Monday, September 25, 2017

Angels (1976)



          Downtown NYC weirdness abounds in Angels, a darkly comic fantasy about recently deceased individuals tasked by God with killing mortals who possess the potential to become angels—although the movie’s premise is so outrageous it could have made for a fun drive-in flick, director Spencer Compton gets distracted at regular intervals by pretentious nonsense. In one scene, a man straightens a wire hanger, then shoves the entire apparatus down his throat like a sword swallower. In another bit, a gangly man wearing nothing but a cowboy hat and a gun belt presents his backside to the camera while sobbing uncontrollably. Still another vignette features a chase scene on roller skates, set to the accompaniment of disco music, during which the pursuers wear brightly colored pantyhose over their heads. And then there’s the scene of a video artist and his model girlfriend smoking a joint in bed while watching a deathbed recording of the artist’s father, a onetime actor lamenting that fate has denied him a final curtain call. 
          The movie begins with a barrage of confusing images. A shrill blonde woman and a biker venture onto the streets of New York. In Heaven, God (personified as a hip black man and played by David Bryant) greets a pair of newly dead mobsters, their clothes riddled with bloody bullet holes. God explains that He needs deadly emissaries on earth because the angel population has dwindled, or something like that. (Even for a fantasy, the logic is incomprehensible.) Then it’s back to the blonde and the biker, who get run over by a nun driving a Rolls-Royce. And so on.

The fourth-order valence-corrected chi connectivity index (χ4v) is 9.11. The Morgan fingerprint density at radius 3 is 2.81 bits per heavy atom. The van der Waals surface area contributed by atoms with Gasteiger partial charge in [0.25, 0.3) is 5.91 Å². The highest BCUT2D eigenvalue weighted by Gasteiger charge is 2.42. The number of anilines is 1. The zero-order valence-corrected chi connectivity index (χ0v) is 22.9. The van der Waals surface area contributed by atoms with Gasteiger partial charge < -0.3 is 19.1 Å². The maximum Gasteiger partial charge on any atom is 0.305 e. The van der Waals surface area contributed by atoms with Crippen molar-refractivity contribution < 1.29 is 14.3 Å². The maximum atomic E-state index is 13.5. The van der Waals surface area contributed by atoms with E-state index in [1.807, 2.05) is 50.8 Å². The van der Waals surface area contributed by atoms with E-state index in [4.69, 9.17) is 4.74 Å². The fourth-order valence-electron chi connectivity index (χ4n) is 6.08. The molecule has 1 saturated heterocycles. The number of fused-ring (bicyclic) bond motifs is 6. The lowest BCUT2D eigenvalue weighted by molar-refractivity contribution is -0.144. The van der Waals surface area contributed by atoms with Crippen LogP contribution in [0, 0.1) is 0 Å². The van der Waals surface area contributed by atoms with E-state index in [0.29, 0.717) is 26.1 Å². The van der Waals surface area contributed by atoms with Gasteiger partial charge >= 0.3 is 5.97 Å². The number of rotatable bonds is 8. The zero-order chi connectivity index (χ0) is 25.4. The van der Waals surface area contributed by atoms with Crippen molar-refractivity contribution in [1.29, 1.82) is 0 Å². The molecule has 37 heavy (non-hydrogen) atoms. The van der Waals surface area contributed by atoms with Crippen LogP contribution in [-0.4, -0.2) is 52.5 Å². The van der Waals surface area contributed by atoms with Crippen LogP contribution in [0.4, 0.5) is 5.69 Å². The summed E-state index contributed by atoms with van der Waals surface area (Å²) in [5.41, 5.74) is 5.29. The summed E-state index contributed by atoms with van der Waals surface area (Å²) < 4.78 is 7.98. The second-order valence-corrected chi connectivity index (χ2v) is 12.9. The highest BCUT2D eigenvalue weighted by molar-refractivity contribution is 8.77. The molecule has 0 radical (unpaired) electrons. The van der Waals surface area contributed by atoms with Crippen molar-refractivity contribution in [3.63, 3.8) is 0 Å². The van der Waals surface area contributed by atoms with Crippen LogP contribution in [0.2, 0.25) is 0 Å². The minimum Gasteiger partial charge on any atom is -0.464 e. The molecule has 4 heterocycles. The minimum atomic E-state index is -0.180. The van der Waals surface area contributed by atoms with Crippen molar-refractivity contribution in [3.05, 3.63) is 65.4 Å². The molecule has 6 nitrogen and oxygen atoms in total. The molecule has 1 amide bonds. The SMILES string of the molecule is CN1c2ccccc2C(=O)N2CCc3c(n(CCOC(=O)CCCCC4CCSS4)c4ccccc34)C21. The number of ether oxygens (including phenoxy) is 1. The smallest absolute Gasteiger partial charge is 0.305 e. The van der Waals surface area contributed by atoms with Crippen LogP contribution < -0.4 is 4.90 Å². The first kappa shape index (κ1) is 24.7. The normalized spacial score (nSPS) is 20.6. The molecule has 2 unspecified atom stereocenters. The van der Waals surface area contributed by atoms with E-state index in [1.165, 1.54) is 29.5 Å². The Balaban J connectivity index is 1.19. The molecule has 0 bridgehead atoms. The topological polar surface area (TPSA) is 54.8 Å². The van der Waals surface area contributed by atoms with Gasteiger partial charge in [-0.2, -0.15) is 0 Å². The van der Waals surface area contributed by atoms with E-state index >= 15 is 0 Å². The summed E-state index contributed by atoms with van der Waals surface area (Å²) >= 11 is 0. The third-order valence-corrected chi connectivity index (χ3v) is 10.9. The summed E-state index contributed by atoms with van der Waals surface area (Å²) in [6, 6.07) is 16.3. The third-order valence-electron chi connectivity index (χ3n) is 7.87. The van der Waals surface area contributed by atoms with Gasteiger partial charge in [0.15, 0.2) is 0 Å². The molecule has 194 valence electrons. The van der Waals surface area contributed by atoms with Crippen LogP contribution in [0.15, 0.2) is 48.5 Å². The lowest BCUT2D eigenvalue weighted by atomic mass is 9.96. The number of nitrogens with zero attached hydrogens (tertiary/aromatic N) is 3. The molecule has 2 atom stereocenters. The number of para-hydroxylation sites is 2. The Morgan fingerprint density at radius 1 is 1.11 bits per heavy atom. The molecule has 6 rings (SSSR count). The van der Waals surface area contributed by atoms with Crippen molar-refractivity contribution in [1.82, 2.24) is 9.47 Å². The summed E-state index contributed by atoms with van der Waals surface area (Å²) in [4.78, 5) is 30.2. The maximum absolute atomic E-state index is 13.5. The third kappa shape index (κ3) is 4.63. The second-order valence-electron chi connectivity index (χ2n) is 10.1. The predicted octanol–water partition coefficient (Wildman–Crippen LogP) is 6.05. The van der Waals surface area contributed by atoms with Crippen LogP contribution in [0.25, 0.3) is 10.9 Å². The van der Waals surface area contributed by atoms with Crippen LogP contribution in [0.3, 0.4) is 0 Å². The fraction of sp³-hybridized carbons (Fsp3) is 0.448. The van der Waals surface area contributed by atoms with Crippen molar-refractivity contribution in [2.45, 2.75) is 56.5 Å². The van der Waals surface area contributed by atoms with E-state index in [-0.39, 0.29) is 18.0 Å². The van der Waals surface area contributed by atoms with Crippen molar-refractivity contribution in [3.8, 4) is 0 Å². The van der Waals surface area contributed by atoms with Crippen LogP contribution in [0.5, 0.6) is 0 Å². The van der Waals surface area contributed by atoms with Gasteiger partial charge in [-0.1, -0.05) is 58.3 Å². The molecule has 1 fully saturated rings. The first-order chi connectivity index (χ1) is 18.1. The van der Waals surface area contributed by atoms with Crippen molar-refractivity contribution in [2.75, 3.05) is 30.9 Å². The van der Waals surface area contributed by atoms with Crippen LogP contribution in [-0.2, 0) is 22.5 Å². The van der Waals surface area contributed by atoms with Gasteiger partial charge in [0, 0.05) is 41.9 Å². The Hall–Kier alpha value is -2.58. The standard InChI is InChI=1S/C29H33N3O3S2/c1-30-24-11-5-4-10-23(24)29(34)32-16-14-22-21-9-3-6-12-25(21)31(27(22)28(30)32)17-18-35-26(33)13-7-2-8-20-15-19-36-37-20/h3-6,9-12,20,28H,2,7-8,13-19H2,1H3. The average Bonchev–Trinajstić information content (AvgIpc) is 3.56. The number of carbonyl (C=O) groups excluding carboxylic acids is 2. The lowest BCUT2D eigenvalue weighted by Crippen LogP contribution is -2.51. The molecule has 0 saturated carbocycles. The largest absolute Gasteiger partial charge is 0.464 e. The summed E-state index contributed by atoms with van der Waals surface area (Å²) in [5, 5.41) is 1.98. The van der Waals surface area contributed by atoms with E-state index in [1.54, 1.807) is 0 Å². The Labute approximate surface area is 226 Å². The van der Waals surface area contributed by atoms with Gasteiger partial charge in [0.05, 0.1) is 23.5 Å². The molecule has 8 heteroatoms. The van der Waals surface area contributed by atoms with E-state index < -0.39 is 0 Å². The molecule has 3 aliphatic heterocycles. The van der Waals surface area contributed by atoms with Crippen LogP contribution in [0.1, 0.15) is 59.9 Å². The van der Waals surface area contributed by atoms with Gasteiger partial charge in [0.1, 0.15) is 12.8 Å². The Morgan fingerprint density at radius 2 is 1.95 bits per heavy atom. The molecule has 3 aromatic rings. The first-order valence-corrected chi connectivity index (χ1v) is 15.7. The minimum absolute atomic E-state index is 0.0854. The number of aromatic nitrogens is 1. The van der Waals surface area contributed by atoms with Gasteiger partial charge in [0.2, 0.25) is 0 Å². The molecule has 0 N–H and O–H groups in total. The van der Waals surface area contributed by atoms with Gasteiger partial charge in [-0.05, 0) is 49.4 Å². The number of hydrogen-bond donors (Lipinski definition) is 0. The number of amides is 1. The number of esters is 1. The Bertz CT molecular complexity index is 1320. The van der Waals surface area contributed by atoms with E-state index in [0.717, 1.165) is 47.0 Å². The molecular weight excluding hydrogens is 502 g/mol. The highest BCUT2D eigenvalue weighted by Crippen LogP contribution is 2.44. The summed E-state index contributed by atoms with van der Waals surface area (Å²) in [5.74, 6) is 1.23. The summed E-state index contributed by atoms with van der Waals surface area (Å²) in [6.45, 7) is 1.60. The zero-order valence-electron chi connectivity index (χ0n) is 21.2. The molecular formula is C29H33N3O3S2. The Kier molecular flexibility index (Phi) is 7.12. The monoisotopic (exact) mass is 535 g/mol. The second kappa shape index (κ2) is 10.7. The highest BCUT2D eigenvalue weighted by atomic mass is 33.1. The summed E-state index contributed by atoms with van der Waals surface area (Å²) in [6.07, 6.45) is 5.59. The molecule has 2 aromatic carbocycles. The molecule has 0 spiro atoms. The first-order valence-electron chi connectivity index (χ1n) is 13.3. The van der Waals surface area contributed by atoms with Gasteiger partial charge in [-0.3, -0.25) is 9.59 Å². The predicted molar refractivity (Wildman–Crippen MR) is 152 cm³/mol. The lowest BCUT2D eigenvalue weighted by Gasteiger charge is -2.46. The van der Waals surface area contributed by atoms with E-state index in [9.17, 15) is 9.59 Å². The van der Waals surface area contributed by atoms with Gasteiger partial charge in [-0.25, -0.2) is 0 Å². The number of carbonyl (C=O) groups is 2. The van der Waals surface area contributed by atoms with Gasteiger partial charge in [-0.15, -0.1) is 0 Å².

Angels is wildly undisciplined, with the style and tone fluctuating greatly from scene to scene, and the central plot gets cast aside repeatedly. What, for instance, does the vignette of the crying cowboy accosting someone with a dildo have to do with anything? And why does Compton linger so long on the deathbed recording, an indulgent stretch of over-acting that’s self-referentially about over-acting?
          In some ways, Angels epitomizes what many people hate about the downtown art scene, because the participating eccentrics seem to perceive their every utterance, no matter how asinine, to be art. Similarly, various attempts at satirizing Christian beliefs—such as transforming a nun into an assassin—feel like silly shock-value maneuvers instead of genuine provocation. It doesn’t help that Angels is cheap-looking and dull and pointless. Even the grungiest Andy Warhol productions have tangible themes, no matter how outré, so by comparison to other films that arose from the same environment, Angels comes across as sloppy and underdeveloped. Given how tedious the worst downtown movies are, that’s saying a lot, none of it complimentary.
          Perhaps the only point of interest for film fans is the presence of offbeat character actor Vincent Schiavelli (known for projects including 1990’s Ghost). He plays the cowboy, so that’s Schiavelli’s physique in the bizarre nude scene and that’s Schiavelli’s hand wiggling the dildo. Angels contains a host of images viewers will never encounter anywhere else, but that doesn’t necessarily mean the images are worth seeing.

Angels: FREAKY

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